The 2016 football recruiting class is generating some buzz, if you haven’t read, and many of the members of the 2016 class could find themselves playing huge roles this season.
What other freshmen impressed the Longhorns’ faithful? Here are 10 freshmen, who made big impacts as freshman.
We’re not going back to ancient Texas times, just from 1972, when our own Kirk Bohls joined the Statesman staff (don’t blame Kirk for the names on this list, he has nothing to do with them).
Eric Metcalf, 1985
Before he was one of the best kick returners in the NFL, Metcalf was a standout playmaker for the Longhorns who was drafted by the Cleveland Browns with the No. 13 overall pick in 1989. As a freshman, Metcalf scored three touchdowns and combined for 525 yards from scrimmage. He also averaged 9.5 yards on punt returns and 19.5 yards on kick returns.
In three years at Texas, Metcalf scored 30 touchdowns from scrimmage. He returned one punt return for a score, but no kickoffs. In the NFL, Metcalf returned 10 punts for touchdowns and returned two kicks for scores in 13 years. He made the Pro Bowl in 1993, 1994 and 1997 and was All-Pro in 1993 and 1994.
He played for the Browns for six seasons.
Peter Gardere, 1989
The quarterback played in 11 games for the Longhorns in 1989, throwing five touchdowns and 13 interceptions. He also had 1,511 yards passing. So he wasn’t the best Texas quarterback ever, but Gardere did do one big thing as a freshman, when the Longhorns went 5-6: He beat Oklahoma 28-24 as a starter. The Sooners were No. 15 in the country at the time.
In fact, Gardere is the only quarterback (either side) to win four-straight Red River Shootout games.
But the very next week Gardere beat another rival, No. 7 Arkansas, 24-20. In the two games, Gardere was 31-for-43 with two touchdowns and a pick.
When he graduated after four years, Gardere was the all-time leader in passing yards for the Longhorns (now he’s fourth) but also the all-time leader in interceptions with 46. He threw 37 touchdown passes as a Longhorn. Colt McCoy broke surpassed him for all-time starts by a Texas quarterback in 2009.
Gardere never played in the NFL.
Butch Hadnot, 1990
Hadnot scored eight touchdowns as a freshman in 1990 and rushed for 541 yards with a 6.5 yards per carry average. The Longhorns went 10-2 in 1990 and won the Southwest Conference with an 8-0 record (and Gardere starting). Texas lost famously to Miami 46-3 that season.
Hadnot was suspended by new coach John Mackovic after being ruled academically ineligible before his junior season in 1992. There was this newspaper story on him transferring in 1992 that also includes a tidbit about Texas Rangers outfielder Ruben Sierra having chicken pox.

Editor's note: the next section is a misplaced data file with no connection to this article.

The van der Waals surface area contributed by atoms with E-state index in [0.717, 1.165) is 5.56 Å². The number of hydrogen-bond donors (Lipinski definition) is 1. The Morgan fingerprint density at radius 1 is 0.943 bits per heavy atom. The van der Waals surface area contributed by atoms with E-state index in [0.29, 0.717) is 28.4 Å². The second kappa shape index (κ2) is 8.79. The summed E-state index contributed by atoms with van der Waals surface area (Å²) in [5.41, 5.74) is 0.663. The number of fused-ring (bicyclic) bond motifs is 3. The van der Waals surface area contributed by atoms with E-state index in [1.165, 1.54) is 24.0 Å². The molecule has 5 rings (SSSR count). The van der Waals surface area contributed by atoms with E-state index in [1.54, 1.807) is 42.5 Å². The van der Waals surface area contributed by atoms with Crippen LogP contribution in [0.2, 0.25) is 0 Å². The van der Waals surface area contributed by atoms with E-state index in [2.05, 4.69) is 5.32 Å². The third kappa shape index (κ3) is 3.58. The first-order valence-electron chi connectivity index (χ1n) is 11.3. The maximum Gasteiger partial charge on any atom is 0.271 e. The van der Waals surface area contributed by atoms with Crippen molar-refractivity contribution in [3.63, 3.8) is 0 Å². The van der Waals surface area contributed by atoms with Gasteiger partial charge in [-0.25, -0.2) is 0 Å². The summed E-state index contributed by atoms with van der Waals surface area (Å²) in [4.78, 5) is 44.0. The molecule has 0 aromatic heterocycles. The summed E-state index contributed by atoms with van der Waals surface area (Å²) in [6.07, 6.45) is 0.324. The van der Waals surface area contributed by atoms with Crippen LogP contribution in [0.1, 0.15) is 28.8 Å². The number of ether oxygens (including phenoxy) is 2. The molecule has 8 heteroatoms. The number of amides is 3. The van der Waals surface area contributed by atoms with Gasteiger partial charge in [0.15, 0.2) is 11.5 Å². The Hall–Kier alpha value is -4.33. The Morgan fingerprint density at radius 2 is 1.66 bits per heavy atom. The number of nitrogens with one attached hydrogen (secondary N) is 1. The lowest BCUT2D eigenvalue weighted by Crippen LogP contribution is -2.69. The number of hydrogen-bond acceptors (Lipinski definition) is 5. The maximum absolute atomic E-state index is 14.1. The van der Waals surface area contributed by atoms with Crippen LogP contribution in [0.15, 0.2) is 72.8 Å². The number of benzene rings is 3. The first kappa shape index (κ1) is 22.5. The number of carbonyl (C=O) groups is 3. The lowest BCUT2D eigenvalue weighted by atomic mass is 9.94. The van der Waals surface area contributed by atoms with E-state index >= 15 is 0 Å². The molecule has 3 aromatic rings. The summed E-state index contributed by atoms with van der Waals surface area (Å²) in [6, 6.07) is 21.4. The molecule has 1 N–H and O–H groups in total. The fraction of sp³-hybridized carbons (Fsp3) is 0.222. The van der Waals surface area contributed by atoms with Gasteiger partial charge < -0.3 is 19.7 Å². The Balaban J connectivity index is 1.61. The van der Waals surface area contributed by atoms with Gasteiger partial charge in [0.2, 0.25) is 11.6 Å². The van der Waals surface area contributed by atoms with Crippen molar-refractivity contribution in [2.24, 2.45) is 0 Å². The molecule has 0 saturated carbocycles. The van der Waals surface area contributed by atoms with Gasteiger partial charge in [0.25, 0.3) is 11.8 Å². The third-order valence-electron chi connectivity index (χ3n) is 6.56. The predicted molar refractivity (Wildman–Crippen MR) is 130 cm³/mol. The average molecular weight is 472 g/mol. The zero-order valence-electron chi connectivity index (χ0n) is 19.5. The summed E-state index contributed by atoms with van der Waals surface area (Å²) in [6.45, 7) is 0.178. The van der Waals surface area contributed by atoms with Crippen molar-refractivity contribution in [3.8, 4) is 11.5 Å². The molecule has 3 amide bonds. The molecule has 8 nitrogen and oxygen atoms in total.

Roy Williams, 2000
Yes, we skip most of the 1990s and head straight for the “oughts” for the next freshman.
Roy “Legend” Williams came to Texas a much-hyped freshman from the famous Permian High School program. He didn’t disappoint in burnt orange. The receiver caught 241 passes and 36 touchdowns in four years.
As a freshman, he caught 40 passes and eight touchdowns. He also rushed for two touchdowns on two attempts for 75 yards. He had 884 yards from scrimmage as a freshman, helping the Longhorns go 9-3 in 2000.
Williams was taken seventh overall in 2004 despite the Detroit Lions having taken fellow wide receiver Charles Rogers the year before at No. 2 overall. The Lions would take another receiver in the first round the following year as well.
While Williams was effective in the NFL, leading the NFC in receiving yards in 2006, he struggled to live up to either his lofty draft position or his mega contract. He made one pro bowl, but never caught more than 82 passes in a season or caught more than eight touchdowns in a season. The Dallas Cowboys traded first, third and sixth round picks in 2009 for Williams and then signed him to a six year deal worth $54 million dollars ($26 million guaranteed).
He didn’t see the end of the contract and retired in 2012.
Cedric Benson, 2001
Benson was one of the best running backs in school history and rushed for 5,540 yards in four seasons. He rushed for 1,053 as a freshman and scored 12 rushing touchdowns and one receiving touchdown.
He led the country in rushing touchdowns in 2002 with 21 and graduated as the all-time leading rusher in Big 12 history.
He helped his team go 11-2 his freshman season, defeating Washington 47-43 in the Holiday Bowl following a loss to Colorado in the Big 12 title game.
Benson was drafted fourth overall by the Chicago Bears in 2005, but didn’t have a breakout season until he was cut and joined the Cincinnati Bengals, where he led the AFC North champions in rushing with 1,362 yards. He had three straight 1,000 yard rushing seasons with the Bengals from 2009-11.